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Projects : Golden Gate Bridge Exhibition Project : Exhibits

What is a Rivet?

Millions of rivets, rather than bolts, were primarily used to connect the thousands of pieces of steel together to make the Golden Gate Bridge. This exhibit explains how a rivet initially looks like a bolt with a head on one end. It is heated red-hot, inserted through the holes the pieces of steel to be connected, then pounded to form a mushroom-head on the shaft, permanently clamping the pieces together. As the steel cooled, it shrank and the connection tightened up.

STATUS: This exhibit was eventually combined with the Bridge Towers exhibit and is currently installed near the Battery Exhibit area.

[read more about this exhibit]

Original concept for this exhibit.

Design by Reitherman

Sample of an actual rivet from the Golden Gate Bridge. The original plan was to also include a rivet sample on this exhibit.
Since theft and vandalism were of concern, a sample rivet would be fabricated for display. The example would show how a rivet is used to fasten two pieces of metal together.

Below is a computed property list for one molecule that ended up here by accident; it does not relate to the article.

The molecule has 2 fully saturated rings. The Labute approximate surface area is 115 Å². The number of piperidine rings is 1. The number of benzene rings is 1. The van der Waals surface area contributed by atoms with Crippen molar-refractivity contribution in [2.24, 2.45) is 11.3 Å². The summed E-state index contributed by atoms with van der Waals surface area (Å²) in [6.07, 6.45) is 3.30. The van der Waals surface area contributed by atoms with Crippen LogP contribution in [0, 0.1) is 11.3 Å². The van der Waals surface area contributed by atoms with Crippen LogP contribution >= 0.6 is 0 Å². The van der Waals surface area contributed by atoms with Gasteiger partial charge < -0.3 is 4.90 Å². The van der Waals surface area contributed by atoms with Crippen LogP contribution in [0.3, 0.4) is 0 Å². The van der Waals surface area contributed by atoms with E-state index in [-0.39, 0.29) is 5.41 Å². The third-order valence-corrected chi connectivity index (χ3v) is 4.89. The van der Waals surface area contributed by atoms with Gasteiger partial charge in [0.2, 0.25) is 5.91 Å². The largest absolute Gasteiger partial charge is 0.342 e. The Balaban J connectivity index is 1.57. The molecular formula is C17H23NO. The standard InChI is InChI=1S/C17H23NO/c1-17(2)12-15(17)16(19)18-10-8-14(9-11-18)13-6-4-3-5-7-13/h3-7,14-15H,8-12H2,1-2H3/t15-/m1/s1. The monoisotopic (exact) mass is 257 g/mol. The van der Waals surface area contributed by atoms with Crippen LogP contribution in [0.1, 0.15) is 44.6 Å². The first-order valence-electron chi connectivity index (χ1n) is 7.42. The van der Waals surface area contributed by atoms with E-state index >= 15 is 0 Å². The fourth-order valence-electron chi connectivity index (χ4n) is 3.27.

A modified version showing the cross-section of the rivet connection.
The current Bridge Towers exhibit shown with the attached rivet cross-sections.

Exhibit currently installed near the Battery Exhibit area.


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Funding support provided by:
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The National Science Foundation

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Consortium of Universities for Research in Earthquake Engineering
last updated 07.25.12